Public Execution by Hanging

Kang Chul Hwan, Child Prisoner of the North Korea Gulag  |  2005-11-10 16:17
One day in August 1985, we were instructed to stop work and assemble at the riverside. We were all surprised when we arrived there.
“Look! Gallows. Are they executing the two heroes today?”
There were already several thousand prisoners there from the other villages. For many of them, it was their first time to watch death by hanging.

Soon, two trucks arrived. The superintendent and several security officers descended from the first truck and two condemned convicts from the second one. It was a sunny day. The convicts could not even walk and looked miserable with blood and wounds on their faces. They looked more like beasts than men. The security officers had had to drag the bloody convicts. I felt like crying for them. I never saw them before but I felt like they were my brothers. Armed guards surrounded us all.

The final verdicts were read. It was so quiet that we could hear the stream running. The two victims had their heads covered with cloth under the gallows. All the prisoners were quiet. When the curtain was removed, we saw two men hanging, like dogs, their faces turned black. One of them was still slightly moving and we could see urine dripping from him. I fainted at that sight. Minutes later, I regained consciousness and heard a loud voice. “All of you must pass the corpses and throw stones at them as you leave.”

In August 1985, two former North Korean People’s Army soldiers escaped from the settlement. They had been specially trained commando troops operating along the front line with South Korea. They had been arrested for singing South Korean songs and talking about South Korea and were detained here a short time ago.

They were both single and young and did not have any family in the settlement to worry about like others. They could not take the degrading treatment in the settlement and decided to run away. When they fled, thousands of prisoners were mobilized to search for them in the hills and mountains. We had sharp sticks to push into the ground inch by inch to detect underground hiding.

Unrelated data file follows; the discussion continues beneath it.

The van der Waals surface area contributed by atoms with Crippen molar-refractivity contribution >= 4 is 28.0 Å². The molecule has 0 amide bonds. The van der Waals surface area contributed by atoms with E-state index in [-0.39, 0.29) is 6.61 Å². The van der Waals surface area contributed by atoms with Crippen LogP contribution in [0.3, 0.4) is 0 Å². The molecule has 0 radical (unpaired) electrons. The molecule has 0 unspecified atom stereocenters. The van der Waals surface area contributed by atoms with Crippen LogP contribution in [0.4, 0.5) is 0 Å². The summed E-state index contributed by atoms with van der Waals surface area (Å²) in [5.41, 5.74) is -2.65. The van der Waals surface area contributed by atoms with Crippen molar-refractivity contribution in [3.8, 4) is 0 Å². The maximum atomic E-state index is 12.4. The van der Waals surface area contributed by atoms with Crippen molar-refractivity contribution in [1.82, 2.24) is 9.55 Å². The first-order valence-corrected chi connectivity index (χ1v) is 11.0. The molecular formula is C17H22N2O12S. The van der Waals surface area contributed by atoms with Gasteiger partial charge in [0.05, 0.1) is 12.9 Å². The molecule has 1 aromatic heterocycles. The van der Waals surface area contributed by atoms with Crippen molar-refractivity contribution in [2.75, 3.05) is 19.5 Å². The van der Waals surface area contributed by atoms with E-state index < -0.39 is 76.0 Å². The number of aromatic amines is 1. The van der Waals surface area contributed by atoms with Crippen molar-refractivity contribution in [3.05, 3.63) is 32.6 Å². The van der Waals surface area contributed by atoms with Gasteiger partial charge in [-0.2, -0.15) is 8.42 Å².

“Remember, none of you can go home until you find them,” the security officers shouted angrily. Nobody imagined that they could have ever escaped from the settlement because it was so heavily guarded with tall and electrified barbed wire walls and all kinds of security arrangements and traps here and there.

We searched for them for a week in vain. Two weeks passed and we were all so tired. Some prisoners said, “Can you believe that they could have escaped from the settlement?” Others replied, “Otherwise, how come we could not find any trace of them in the mountains and hills here?”

The settlement authorities finally concluded that they escaped from the settlement and extended the search nationwide. Only then, could we return home for the first time after 15 days. We all had a relatively easy time because the security officers and guards were so busy trying to catch them. All the prisoners were at liberty to guess what happened and so we talked about the heroes.

After 20 days, one of the escapees was arrested in another province and ten days later, the second man was also arrested. They had planned to defect to China. When they got out of the settlement, they decided to separate to avoid attention. One of them wandered in the mountains and got lost until he was arrested. The second man, however, successfully crossed the border and entered China. Unfortunately, he was arrested in China and repatriated to North Korea by the Chinese authorities.
 
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2014.10.15
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